Satisfied women may have disputed that they were grimacing in pain. Return visits were common, especially when the experienced midwife could promise a happy ending for chronic hysteria cases.
For the next two millennia, hysteria was diagnosed and treated using Hippocrates’ methods. It became such a common practice that by the 1800’s, 75% of doctor’s income came from treatment of female hysteria.
Modern Medicine and Hysteria
A handbill from the late 1700’s advertised the work of a Dr. Swift who specialized in house calls. His calling card was, “the treatment, which cures the patient in the privacy of her own home, without the knowledge of anyone. It is curing the hopeless and those pronounced incurable.”
Due to the belief that women could not orgasm, the clitoris was ignored as a sexual organ and source of pleasure. Hence, most men had no problem with the Dr. Swifts of the world, as long as the doctor touched the outside parts of his wife and daughter’s vaginas.
Remarkably, many doctors began to complain of the drudgery of masturbating their female patients. In 1702, one doctor lamented that, “all patients require different techniques, with different motion and speed and force. You may find your fingers and hands cramped and numb, before you can induce a cure. It is a physically demanding treatment that can take over two hours with certain patients.”
Do we think some doctors were getting played with two hour sessions, or is that a fair suspicion?
Enter the Vibrator
Eventually, medical devices, early examples of vibrators, stepped in to help the doctor work his magic. In 1869, one entrepreneurial wizard, Dr. George Taylor created a steam powered vibrator and called it “The Manipulator.” It was the size of dining room table with an opening in the middle where a mechanical dildo did its thing. The steam engine was housed in a separate room. Rumor has it that Taylor also preferred black leather and whips. Soon after, an entire industry of self-pleasuring devices developed.
For instance, a London company introduced the “Hercules Horse Action Saddle.” It was perfect for the home. After all, the Princess of Wales owned one. The Horse Action Saddle was guaranteed to “quicken the circulation and is a certain cure for hysteria.”
Apparently, a common answer to a child’s inquiry as to Mommy’s whereabouts was, “Oh, she’s upstairs exercising on her new “Hercules Horse Action Saddle.”
“Why is she moaning Daddy?”
“Nothing like a home horse ride to get those juices flowing little Suzy.”
The Electric Vibrator
With the invention of electricity came the electric vibrator. The first home electrical inventions were lights, the electric iron and the toaster. The electric vibrator was next in line. As early as 1918 ads for electric powered vibrators were found in most every popular newspaper and magazine.
For example, in 1919, Popular Mechanics magazine, hardly a publication associated with sex toys, ran advertisements for the Premier Vibrator. It “gives both pounding and rotary strokes. A beautifully smooth running, durable, inexpensive vibrator for facial, scalp and body massage. If you ‘don’t care for such things’ buy one for your wife or sister. Maybe she’ll get a chance to use it when you’re not home.”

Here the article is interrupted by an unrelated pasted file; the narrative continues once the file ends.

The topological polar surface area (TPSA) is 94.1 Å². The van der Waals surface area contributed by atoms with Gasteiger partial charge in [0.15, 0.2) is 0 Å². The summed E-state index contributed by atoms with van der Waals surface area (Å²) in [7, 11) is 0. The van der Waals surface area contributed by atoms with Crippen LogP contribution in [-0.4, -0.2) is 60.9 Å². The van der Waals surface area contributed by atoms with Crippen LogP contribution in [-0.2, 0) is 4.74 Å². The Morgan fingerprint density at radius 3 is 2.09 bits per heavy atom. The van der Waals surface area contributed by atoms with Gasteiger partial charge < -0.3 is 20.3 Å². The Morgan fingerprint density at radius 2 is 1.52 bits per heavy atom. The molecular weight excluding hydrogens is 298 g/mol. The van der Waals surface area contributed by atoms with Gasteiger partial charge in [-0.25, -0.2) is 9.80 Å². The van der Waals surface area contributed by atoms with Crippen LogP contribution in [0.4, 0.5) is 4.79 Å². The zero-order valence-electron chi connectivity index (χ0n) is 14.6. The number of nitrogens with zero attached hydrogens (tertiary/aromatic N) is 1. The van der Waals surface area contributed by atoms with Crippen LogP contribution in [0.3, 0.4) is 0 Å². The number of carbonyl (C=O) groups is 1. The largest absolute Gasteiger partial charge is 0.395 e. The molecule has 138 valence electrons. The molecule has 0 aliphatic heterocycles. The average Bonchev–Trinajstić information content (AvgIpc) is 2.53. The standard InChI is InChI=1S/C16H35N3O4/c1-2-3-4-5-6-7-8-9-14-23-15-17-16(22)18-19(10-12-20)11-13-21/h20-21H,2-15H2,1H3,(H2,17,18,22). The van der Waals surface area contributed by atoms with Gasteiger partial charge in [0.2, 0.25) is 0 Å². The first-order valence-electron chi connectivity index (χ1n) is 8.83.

It came with its own carrying case and sold for $15.00.
Not to be outdone, the conservative Syracuse New York Journal advertised “The La Vida Electric Vibrator.” The ad hailed it as the device “every woman needs.” Potential customers were counseled to “make La Vida part of your home, your own health, pleasure and satisfaction—for the good of your family.”
Perpetual bliss was only a mere $7.50 and a short walk to Powers Drugstore away.
The Kinsey Reports
The work of the Kinsey Institute uncovered startling sexual realities to an insulated American public. Described as a “watershed moment”, the Kinsey reports found that 92 percent of men and 62 percent of women masturbated. The findings about women’s sexuality, in particular, challenged long held Victorian notions. Without a doubt, women could orgasm and a majority did via self-stimulation.
By the sexual revolution of the ‘60’s and ‘70’s, much of the taboo surrounding masturbation lifted.
Not only was it “a natural function much like eating, sleeping, and elimination,” but according to researchers, masturbation was “good for you.”
Dr. Lauren Streicher of Northwestern University says that “masturbation can benefit your health by helping you sleep, relieving stress and simply being more comfortable with your body.”
She also says that softening the peach has “absolutely zero negative effects. And, nothing bad can happen from doing it — you can’t catch anything, you can’t get pregnant, you’re not going to get sick. It’s the best thing out there as far as a feel-good vice that isn’t going to have any negative repercussions.”
And, if done right “It feels f*&^%$! amazing.”
We’ve come a long way from the days of the steam powered “Manipulator.” Dr. Streicher reminds us that “there are tons of cool gadgets to help you masturbate. From hands-free vibrators to buzzing faux lip stick bottles, there’s a vibrator for every lady.”
And, might we add, every man.
In addition, a library of information is available about masturbation and enhancing the experience.
The first step of lending yourself a hand is accepting that it’s not just OK to do, but it’s a normal, good thing. So, if you’re going to click the home page, do so without guilt—unless, or course, you’re into guilt. Do so without feeling you’re doing something perverted or wrong—again, unless those feelings help you get off. And don’t just do it, but instead, masturbate with focus, flair and a caring touch.
Don’t be like the person in front of you at the stop light who is too busy texting to miss the green light. If you’re going to drive, then drive. If you’re going to masturbate, then masturbate.
Again, to quote Dr. Streicher, it can feel “so f*&^%$! Amazing!”
Remember, you’re not a loser for beating off. You’re actually adding to your quality of life. Honest, researchers and millions of satisfied practitioners can testify to that fact and have been for centuries.
Resources available upon request